health

Abbey was just 20 when a blood clot claimed her life. Her mum says 'the pill' is to blame.

For Amanda Parkes, 43, a terrible anniversary is just around the corner.

That’s because on August 26 last year paramedics were called to the Staffordshire home of her daughter, Abbey Parkes, 20, who had suffered a cardiac arrest.

When they arrived, the paramedics found Abbey, a legal secretary, slumped in a living room chair, unconscious and not breathing.

She would never recover, making the day one that “will live with me forever,” Parkes told the Daily Mail.

abbey blood clot
Abbey was just 20 years old when she died after a cardiac arrest. Image via Facebook.

Abbey, who lived with her boyfriend Liam Grocott, "had gone off to work first thing in the morning, as usual," recalled Parkes.

"Liam received a call from her early in the morning, at about 7.30 am, telling him that she couldn't breathe and he needed to come home.

"Obviously, he dialled [emergency services] and rushed over but there was nothing that could be done."

abbey boyf liam
Abbey with her boyfriend, Liam Grocott. Image via Facebook.

After Abbey was rushed to the hospital, staff delivered the heartbreaking news that she could not be saved. "It was absolutely heartbreaking. Absolutely devastating," Parkes said.

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An inquest into Abbey's death this week has linked it to a rare clotting disorder, called Factor V Leiden. Abbey suffered a pulmonary embolism before her death.

Abbey had been taking the contraceptive pill Logynon for six years before her death, but the inquest was told that taking the pill increases the chances of blood clot by 35 per cent when the person has Factor V Leiden.

The contraceptive pill
Abbey had been taking her contraceptive pill for six years, unaware she had a condition that increased her chances of a developing a blood clot. Image via iStock.

The 20-year-old's illness was undiagnosed, despite the fact she had visited the emergency room just two weeks earlier complaining of chest pain.

"She started to complain about about a pain in the right side of her body," her mother said. "She said that she felt nauseous and that she had headaches that came and went very quickly."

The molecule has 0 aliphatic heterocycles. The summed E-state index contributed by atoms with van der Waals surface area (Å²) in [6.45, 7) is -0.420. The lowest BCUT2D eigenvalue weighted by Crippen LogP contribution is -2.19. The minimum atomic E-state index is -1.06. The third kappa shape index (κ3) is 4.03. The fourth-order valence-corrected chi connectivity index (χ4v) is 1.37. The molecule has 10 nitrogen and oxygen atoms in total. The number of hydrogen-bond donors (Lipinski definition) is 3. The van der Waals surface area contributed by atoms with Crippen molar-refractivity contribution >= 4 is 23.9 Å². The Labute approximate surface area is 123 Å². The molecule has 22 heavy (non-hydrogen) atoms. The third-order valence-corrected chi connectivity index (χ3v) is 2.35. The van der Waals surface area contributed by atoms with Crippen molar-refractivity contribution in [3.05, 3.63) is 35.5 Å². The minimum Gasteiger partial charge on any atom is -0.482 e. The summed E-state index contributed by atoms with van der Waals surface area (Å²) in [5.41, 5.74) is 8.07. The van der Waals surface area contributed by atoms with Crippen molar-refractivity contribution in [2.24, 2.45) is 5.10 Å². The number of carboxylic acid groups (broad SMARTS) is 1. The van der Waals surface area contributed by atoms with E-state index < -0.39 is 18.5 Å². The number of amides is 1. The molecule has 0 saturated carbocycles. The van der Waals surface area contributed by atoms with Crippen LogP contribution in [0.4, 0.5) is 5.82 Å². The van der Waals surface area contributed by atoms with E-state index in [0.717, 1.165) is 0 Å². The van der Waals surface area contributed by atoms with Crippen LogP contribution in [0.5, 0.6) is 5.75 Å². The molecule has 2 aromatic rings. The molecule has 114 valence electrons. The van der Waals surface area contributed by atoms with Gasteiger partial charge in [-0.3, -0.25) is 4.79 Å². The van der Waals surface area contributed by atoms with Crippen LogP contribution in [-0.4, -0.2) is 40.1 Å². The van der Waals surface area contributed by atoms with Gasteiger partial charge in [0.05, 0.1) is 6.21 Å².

On August 18, Abbey went to her GP complaining of breathlessness and was given an inhaler and steroids, which Amanda said "perked her up a lot."

Abbey mum brother
Abbey with her mum Amanda (centre) and brother Liam. Image via Facebook.
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A&E consultant Dr. Alexander Hart told the inquest that "more people have triplets than a pulmonary embolism on the pill," and said it would have been "impossible" for doctors to know that Abbey had the condition.

"That's how unusual this is," he said.

But Abbey's mother said there should be automatic screening in place for the condition before women are prescribed the contraceptive pill.

"People need to be aware of the dangers that come from taking the pill. It does increase the risk of clots and carries other health risks," she said.

abbey blood clot
Abbey was unaware she had Factor V Leiden. Image via Facebook.

"Yes, it's incredibly rare, but as Abbey's case goes to show, there's always a risk.

"There should have been some sort of warning about the dangers and the possibility that you might suffer have the genes for Factor V [when Abbey was prescribed the pill].

"There's no automatic screening for the condition, and the only reason I am able to be tested for it now is because I'm related to someone that has died from it."

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The 43-year-old is now undergoing tests to determine whether the hereditary condition was passed down to Abbey from her side of the family or her father's.

According to the Therapeutic Goods Administration (TGA), the risk of a blood clot is generally rare, occurring in about two in every 10,000 women per year.

For women using combined oral contraceptives, the "risk of a blood clot is increased but is still rare."

The risk is increased for women who have other risk factors for blood clots, including smoking or a hereditary predisposition for blood clots, "including activated protein (APC)-resistance (such as Factor V Leiden)."

It's recommended women discuss the benefits of risks of taking combined oral contraceptives, or any form of contraception, with their doctors before starting treatment.

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